Date of Award


Document Type


Degree Name

Master of Arts (MA)



First Advisor

Albert Berger


The 3360th Quartermaster Truck Company, originally Company D of the 2639th Quartermaster Truck Battalion, was created in 1942 by drawing troops and officers from anti-aircraft units stationed in North Africa, to meet an emergency need for highway transportation to support the Allied advance East across North Africa. The reassigned troops and officers received no training in their new duties, but were instead immediately dispatched to the front with vital supplies. The company continued operations through North Africa, and on into Sicily and Italy. While in Italy, Elmer H. Puchta, previously assigned to the company as a platoon commander, took command.

Puchta instituted a number of changes designed to make maintenance and operations in the company more efficient. He was blessed with a great deal of independence in his command, which allowed him to make such changes with little to no interference from superiors. These changes helped the company operate smoothly in support of the invasion of Southern France, known first as Operation Anvil and later as Operation Dragoon.

In contrast to those units broken up to serve as part of the Red Ball Express in Northern France, the 3360th Quartermaster Truck Company remained intact throughout the advance across France. This continuity fostered unit cohesion and enhanced morale. Post war analysis of Quartermaster Truck units indicates most did not perform well, but the 3360th was an exception, collecting accolades and racking up impressive records for maintenance and operations.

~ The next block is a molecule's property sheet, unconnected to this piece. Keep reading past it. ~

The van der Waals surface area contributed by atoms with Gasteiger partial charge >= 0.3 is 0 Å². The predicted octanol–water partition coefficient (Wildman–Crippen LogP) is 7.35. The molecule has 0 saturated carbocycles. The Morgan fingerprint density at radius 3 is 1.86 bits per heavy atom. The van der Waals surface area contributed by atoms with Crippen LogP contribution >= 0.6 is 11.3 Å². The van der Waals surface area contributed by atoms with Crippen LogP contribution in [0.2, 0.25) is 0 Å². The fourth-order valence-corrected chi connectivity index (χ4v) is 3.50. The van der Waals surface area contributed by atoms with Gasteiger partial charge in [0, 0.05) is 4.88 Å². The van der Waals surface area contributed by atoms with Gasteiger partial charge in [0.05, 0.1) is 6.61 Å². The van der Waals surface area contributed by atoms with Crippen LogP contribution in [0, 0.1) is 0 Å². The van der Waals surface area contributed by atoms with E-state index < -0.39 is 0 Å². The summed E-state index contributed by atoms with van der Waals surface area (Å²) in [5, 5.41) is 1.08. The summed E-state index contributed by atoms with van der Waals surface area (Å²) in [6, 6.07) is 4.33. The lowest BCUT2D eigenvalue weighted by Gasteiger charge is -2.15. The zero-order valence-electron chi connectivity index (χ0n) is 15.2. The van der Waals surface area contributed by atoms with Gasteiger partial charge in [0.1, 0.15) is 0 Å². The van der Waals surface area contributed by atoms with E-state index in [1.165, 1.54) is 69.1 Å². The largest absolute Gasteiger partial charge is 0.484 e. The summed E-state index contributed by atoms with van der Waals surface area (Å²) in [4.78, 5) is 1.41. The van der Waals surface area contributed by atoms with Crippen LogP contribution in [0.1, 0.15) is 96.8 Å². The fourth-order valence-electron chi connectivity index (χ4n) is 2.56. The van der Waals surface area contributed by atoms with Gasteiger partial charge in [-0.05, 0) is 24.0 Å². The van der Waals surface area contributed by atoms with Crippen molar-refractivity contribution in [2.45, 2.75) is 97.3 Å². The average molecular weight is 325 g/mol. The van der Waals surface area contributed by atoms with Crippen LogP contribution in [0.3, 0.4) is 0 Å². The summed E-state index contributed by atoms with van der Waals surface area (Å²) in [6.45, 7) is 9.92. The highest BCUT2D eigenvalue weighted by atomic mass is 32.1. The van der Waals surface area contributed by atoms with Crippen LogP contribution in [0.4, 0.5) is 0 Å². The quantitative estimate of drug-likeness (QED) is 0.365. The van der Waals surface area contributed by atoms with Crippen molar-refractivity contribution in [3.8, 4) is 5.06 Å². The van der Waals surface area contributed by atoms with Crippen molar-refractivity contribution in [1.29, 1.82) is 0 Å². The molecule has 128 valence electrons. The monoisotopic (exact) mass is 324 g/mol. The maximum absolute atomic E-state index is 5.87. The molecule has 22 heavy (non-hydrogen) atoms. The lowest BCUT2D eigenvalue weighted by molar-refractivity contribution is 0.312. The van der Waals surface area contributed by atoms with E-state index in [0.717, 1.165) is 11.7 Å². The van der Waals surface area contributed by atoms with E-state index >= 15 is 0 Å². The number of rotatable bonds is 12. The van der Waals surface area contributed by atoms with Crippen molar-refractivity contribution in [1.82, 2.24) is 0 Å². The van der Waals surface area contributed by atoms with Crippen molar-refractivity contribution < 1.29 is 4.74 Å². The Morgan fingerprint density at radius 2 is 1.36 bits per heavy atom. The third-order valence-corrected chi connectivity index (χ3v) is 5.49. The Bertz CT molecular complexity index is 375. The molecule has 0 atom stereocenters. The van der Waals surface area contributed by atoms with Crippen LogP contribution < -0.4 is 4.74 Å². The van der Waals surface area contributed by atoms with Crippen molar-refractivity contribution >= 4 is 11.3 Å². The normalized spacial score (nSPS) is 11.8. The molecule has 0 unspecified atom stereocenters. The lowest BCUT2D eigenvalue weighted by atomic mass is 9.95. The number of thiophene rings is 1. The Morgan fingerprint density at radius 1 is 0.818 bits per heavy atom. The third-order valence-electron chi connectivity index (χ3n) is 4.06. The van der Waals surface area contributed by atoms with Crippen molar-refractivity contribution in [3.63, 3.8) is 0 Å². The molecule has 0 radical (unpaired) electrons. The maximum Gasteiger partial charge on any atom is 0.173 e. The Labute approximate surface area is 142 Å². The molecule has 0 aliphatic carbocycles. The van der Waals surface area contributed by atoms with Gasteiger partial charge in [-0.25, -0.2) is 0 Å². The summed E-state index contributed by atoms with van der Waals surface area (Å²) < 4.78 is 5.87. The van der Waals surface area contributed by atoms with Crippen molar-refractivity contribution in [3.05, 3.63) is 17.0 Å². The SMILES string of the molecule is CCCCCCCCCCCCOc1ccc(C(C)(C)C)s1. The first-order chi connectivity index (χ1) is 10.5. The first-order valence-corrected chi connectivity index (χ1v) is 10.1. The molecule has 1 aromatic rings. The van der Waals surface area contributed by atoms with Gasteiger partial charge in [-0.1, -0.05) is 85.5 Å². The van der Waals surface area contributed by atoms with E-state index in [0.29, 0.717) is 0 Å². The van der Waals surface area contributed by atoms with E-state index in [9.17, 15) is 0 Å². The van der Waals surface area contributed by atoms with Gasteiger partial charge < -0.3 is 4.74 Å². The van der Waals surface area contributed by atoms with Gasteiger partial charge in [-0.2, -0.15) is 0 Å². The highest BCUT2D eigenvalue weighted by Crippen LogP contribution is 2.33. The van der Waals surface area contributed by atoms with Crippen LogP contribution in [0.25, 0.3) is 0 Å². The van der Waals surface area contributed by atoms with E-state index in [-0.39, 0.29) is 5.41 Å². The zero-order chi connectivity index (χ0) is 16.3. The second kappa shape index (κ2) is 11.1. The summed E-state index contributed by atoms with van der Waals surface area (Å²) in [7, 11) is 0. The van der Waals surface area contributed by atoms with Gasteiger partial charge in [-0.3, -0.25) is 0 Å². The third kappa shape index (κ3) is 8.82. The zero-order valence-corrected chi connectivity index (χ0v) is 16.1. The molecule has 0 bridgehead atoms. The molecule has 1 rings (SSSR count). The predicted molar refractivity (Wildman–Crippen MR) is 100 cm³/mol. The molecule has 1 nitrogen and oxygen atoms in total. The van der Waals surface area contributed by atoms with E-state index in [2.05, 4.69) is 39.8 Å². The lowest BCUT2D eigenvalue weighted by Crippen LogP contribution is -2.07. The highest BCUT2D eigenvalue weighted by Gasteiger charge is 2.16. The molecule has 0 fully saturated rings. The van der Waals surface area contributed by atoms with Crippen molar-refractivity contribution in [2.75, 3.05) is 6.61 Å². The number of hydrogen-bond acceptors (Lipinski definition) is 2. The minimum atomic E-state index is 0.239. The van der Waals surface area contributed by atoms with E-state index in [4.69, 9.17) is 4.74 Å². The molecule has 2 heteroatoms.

The success of the 3360th can be linked to the general quality of the troops assigned, its longevity and continuity as a unit, and Puchta' s leadership. The anti-aircraft troops were generally of a higher quality than most assigned to Quartermaster duties, by virtue of the Quartermaster Corps' low place in the Army's assignment process. The long service with minimal personnel disruption allowed the 3360th to develop a unit "soul" that fostered achievement, and allowed individual troops to become proficient at their individual duties. Puchta' s leadership took advantage of these positive factors, and overcame the lack of formal training in Quartermaster duties. His willingness to innovate, deep concern for his troops, and measured discipline were crucial to the unit's success.

The operations and leadership of support units is not as widely studies as those of combat units. Such studies are of great value to both the historian and the professional warrior in understanding military leadership.

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